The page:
Charles Darwin Foundation History

To celebrate our 61st birthday on July 23, 2020, we are launching a new initiative to record and learn from our history!

This new blog about old times is entitled "History of the Charles Darwin Foundation". It will start with a couple of articles focusing on the creation of the Charles Darwin Foundation and its Research Station six decades ago and then, it will grow continuously as an increasing number of “old-timers” will contribute their stories, memories and experiences at the Darwin Station. All who consider themselves “old-timers” are invited to contribute!

This blog is being edited, and in part written, by Peter Kramer, Director of the Charles Darwin Research Station from 1970 to1973, in cooperation with our Communication Officers.

The modified fishing boat, Encentada. Photo: Lars Kabel

Gus Angermeyer ran a backpacker hotel in the town. The place consisted of two small houses with a couple of rooms, two gas burners, a tap, a toilet, and a cement shed in the garden where we slept on the floor. Gus received us, stocky, longhaired, burned brown from the sun, dressed only in a pair of cut-off shorts. An amiable man of around 60. We, three young Danish women and I, hoped there was room for all of us there. There were just two others, one, son of a diplomat, and hippie, had been on Galapagos for a long time and was a true animal lover. He fed the mice in the house and instructed us that we must never kill geckos and the enormous spiders that crawled around under the ceiling – they ate the harmful insects. The other was a German biology student.

I had never heard about Galapagos when I received a letter in February 1962 from a scientist who was looking for an assistant to accompany him to those islands to study Darwin’s Finches for a year. I got the letter in the morning, looked at an atlas during the day and called in the evening telling the man that I was on. I was 21, a biology student in his third semester without any academic degree.

Who were the people who joined forces in the nineteen fifties and created an organization with the aim to set up a research station on the Galapagos Islands? I was able to know some of them when I started working as a biologist and conservationist in the sixties and seventies. At the time, I did not really understand the great significance of what they had accomplished. Most of them were scientists, some specifically evolutionary scientists, some were leaders of important scientific institutions, and all of them had traveled and done work in the tropics. While some had never been on Galapagos, they all, of course, understood the role Galapagos had played in Darwin’s thinking.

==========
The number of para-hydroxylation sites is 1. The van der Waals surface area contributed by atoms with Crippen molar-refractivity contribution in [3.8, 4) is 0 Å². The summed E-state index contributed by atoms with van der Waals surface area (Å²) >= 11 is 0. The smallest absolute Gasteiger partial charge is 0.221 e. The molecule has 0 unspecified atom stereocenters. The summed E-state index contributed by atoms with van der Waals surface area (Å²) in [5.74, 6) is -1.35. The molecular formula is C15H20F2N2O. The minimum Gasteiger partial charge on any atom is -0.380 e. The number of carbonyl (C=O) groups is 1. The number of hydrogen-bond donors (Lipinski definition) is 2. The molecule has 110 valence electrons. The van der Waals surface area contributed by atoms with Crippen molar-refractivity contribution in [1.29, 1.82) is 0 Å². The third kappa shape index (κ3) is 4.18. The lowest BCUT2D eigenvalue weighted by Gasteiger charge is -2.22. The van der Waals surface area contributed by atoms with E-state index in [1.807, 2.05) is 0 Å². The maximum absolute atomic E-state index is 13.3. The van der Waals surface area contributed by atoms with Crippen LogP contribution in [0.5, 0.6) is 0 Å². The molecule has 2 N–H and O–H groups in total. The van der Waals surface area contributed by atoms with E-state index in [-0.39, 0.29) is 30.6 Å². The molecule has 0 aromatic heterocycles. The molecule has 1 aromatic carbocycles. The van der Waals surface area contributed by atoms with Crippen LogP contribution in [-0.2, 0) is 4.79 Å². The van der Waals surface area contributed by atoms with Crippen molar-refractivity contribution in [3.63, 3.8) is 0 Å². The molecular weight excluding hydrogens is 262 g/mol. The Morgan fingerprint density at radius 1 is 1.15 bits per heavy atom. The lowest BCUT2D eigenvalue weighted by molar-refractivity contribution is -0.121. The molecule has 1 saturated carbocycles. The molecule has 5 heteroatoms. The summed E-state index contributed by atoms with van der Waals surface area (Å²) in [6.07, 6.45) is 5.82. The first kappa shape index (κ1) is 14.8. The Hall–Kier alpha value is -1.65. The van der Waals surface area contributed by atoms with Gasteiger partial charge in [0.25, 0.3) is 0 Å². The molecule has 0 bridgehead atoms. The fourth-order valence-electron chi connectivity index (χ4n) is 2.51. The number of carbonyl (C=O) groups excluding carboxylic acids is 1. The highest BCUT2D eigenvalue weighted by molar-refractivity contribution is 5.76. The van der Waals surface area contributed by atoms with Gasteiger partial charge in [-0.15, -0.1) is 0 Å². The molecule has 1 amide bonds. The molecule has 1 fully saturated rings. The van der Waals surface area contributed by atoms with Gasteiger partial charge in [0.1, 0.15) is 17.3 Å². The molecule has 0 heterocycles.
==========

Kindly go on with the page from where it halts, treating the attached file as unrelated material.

Puerto Ayora (1966)

During the 15 years (1964 -1979) that I worked at the Station, I had the good fortune to be part of many expeditions. I visited every larger island and climbed the volcanoes of Isabela island.

The longest and perhaps most noteworthy excursion I undertook with Roger Perry in 1966.

We left Puerto Ayora with several other scientists on the Beagle II, then captained by Bernhard Schreyer. We were taken ashore at a small cove on the east side of Alcedo. From there it is an easy walk on hard-packed pumice just about all the way up to the rim. At that time there was an active geyser on the inner slopes of the caldera and the water was quite good if one boiled it for half an hour or so, to get rid of the sulfur taste and smell.

The Charles Darwin Foundation (CDF) was established in 1959, the year when the Galapagos National Park was also legally created. Both institutions were set up to protect the wildlife and conserve the ecosystems of Galapagos, - the National Park as a government institution enforcing conservation laws and rules, the CDF as an international organisation undertaking research and providing scientific expertise. The two institutions complement each other and both carry out education and training programs.

Raymond Lévêque: The first Darwin Station Director

It seems that our founders, in parallel to creating the Charles Darwin Foundation (CDF) legally in 1959, immediately arranged to hire a person to set up the Galapagos field research station, as recommended by Eibl, Bowman and Dorst. In contrast to all other individuals and groups that had previously proposed establishing a research station, CDF launched this project in partnership with an international organization that had the financial muscle and the credibility in Ecuador: UNESCO. I don’t know how UNESCO went about recruiting experts for international jobs at the time, but I suspect candidates were simply found using personal and professional networks of scientists and officials involved. I think the selection criteria were simple: they were looking for a scientist committed to conservation, who would be physically fit and personally independent.


The mission of the Charles Darwin Foundation and its Research Station is to tackle the greatest threats and challenges to Galapagos through scientific research and conservation action, in order to safeguard one of the world’s most important natural treasures.

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Av. Charles Darwin s/n, Puerto Ayora, Galápagos, Ecuador
(593) 5 2526-146 / 2527-013 Ext 101
Quito Office
Francisco Andrade Marín
E6-122 y Av. Eloy Alfaro
+593 (2) 2 231 174

The ‘Charles Darwin Foundation for the Galapagos Islands’, in French ‘Fondation Charles Darwin pour les îles Galapagos”, Association internationale sans but lucratif (AISBL), has its registered office at 54 Avenue Louise, 1050 Brussels, Belgium. Trade Registry # 0409.359.103

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